What does October mean for you this year?  To me it’s going to be a rather hectic month, so far as I can tell: as I said, the Jewish holidays fall during October this year, which adds an extra layer to my workload.  Don’t be surprised if the blog falls a little quieter as I try to keep up with everything else.  But what does October really mean?  Fall, Hallowe’en… stories.  Telling stories about who you are, making yourself through stories, enjoying new experiences through stories.

That’s certainly the trend I notice in our reflections on the last month’s books.  Of course we’re always all about stories at the Children’s Bookroom, but this month seems to have a lot of identity-play through stories.  Some are a full exploration of being someone else (And Then Comes Halloween), others are more of an investigation of what your own place in the world is (Peter Pan), and still others have a very particular focus on the world of imagination and stories (This is Sadie; A Child of Books).  The common thread through a fairly diverse set of stories, however, seems to be the question “who am I?” or, perhaps, “who can I be?”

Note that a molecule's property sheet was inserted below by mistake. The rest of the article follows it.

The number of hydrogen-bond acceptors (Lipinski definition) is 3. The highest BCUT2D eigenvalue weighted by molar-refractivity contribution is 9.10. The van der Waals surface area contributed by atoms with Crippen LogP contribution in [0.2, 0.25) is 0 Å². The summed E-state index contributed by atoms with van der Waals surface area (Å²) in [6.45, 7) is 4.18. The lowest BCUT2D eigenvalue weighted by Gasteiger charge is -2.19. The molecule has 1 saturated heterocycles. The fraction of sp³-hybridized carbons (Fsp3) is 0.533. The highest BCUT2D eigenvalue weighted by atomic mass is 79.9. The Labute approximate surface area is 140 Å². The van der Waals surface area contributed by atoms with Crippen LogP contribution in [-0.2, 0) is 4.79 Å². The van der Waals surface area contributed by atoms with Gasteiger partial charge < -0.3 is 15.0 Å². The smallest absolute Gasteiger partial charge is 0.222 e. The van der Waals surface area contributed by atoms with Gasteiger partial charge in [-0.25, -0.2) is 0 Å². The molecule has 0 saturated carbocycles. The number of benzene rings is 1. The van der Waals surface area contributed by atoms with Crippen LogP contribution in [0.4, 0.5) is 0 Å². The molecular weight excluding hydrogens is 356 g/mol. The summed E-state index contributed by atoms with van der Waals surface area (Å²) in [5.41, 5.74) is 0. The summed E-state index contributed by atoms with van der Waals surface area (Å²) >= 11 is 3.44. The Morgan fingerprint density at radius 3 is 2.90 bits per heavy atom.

Last, month, then was rather introspective.  Who knows what next month will bring?   Stay tuned!  In between my holidays I hope to find you something good and spooky to read for Hallowe’en.  (And I’m always on the lookout for good spooky books, so if you have any recommendations– share in the comments!)